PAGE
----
Harnessing the Power of Sports in the Philippines

The late great Nelson Mandela once said: “Sports has the power to change the world. It has the power to inspire. It has the power to unite people in a way that little else can. Sports can create hope where once there was only despair. It is more powerful than government in breaking down racial barriers.”

Indeed, this statement articulates best the significance and the very essence of sports. Used properly, sports has the ability to unite people. It develops professionalism, leadership, character, discipline, pride and nurtures the values of fair play and respect for your fellow competitors. It helps develop social cohesion and teamwork, and serves to promote better understanding and communication among men.

Our national leaders must then take inspiration from South Africa’s most prominent son. Mandela’s political genius showed us that sports indeed has the power to change, not just individual lives, but the world in general. In hosting the 1995 Rugby World Cup, South Africa unified its people widely fragmented between the warring majority blacks and the minority white Afrikaners then. In World War I, it is said that on one blessed Christmas Day, war-weary troops from both the French and German trenches called a short truce to play a game of football between the battle lines. Now more than ever, sports could be of great significance to the American public with the ongoing social unrest. Hence the added impetus to restart the suspended NBA season. Here in the Philippines, it could also be used to diffuse the continuing political polarization that threatens to divide our people today, particularly with the economic woes brought forth by the COVID crisis.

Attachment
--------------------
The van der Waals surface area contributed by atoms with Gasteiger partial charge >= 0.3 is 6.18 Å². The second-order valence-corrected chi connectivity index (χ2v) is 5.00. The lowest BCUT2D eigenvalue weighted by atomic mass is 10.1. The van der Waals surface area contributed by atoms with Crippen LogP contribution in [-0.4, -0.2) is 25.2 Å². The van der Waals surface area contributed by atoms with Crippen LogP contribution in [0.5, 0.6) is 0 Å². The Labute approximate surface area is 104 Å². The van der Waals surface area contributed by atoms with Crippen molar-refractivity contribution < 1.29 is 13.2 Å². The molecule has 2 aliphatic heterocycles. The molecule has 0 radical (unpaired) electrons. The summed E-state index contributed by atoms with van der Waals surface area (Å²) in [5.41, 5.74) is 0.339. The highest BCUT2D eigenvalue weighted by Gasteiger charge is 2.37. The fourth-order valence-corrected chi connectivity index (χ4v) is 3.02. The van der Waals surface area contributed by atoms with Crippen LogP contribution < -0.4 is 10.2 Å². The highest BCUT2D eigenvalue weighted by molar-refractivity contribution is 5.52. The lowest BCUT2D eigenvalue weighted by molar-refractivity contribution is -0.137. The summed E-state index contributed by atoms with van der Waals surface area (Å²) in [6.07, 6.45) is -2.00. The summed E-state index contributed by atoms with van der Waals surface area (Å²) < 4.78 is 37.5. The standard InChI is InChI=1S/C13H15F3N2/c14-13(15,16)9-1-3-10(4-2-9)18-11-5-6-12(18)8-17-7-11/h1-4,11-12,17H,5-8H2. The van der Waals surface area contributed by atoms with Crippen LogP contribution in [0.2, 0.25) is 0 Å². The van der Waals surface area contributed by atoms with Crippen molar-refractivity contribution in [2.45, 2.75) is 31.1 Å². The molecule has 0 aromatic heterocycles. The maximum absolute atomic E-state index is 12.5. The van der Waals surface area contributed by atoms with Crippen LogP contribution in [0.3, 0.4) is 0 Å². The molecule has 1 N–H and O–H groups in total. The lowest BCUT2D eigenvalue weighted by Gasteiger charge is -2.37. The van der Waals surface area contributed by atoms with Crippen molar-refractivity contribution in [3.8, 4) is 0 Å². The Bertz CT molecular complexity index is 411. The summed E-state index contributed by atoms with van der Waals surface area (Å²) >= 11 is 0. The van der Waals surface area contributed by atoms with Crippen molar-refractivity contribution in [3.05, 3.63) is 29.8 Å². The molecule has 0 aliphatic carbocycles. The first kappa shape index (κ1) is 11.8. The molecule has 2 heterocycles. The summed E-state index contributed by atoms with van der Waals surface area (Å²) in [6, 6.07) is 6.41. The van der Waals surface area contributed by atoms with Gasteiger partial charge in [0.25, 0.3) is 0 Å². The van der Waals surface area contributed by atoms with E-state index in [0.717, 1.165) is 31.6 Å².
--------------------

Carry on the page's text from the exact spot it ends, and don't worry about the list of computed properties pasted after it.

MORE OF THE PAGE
Years ago, we witnessed with great pride the overachieving ways of the Gilas ‘Puso’ Team. Decades back, we marveled at the exploits of the winsome duo of Lydia De Vega and Elma Muros; we were dazzled by the magical shots of Efren ‘Bata’ Reyes, and we delighted in Flash Elorde’s glorious 7-year run as boxing’s lightweight champion of the world. And then we had other Filipino athletes who made our country proud as well. More recently, we roared with approval and rejoiced as one when Manny Pacquiao conquered the likes of Oscar De La Hoya, Miguel Cotto and Ricky Hatton. In fact, the crime index would plummet to almost nil everytime Manny entered the ring, demonstrating the power of Manny’s magic. Manny’s skills may have slowly waned with age, but his recent victorious bouts against young and dangerous fighters like Lucas Matthysse and Keith Thurman clearly show that he still maintains a profound influence over the Filipino community. To us, these events are not just sporting spectacles, but country unifiers, providing inspiration to our youth, pushing them to dream, to break sweat, and to discipline themselves in order to be victorious in their own endeavors.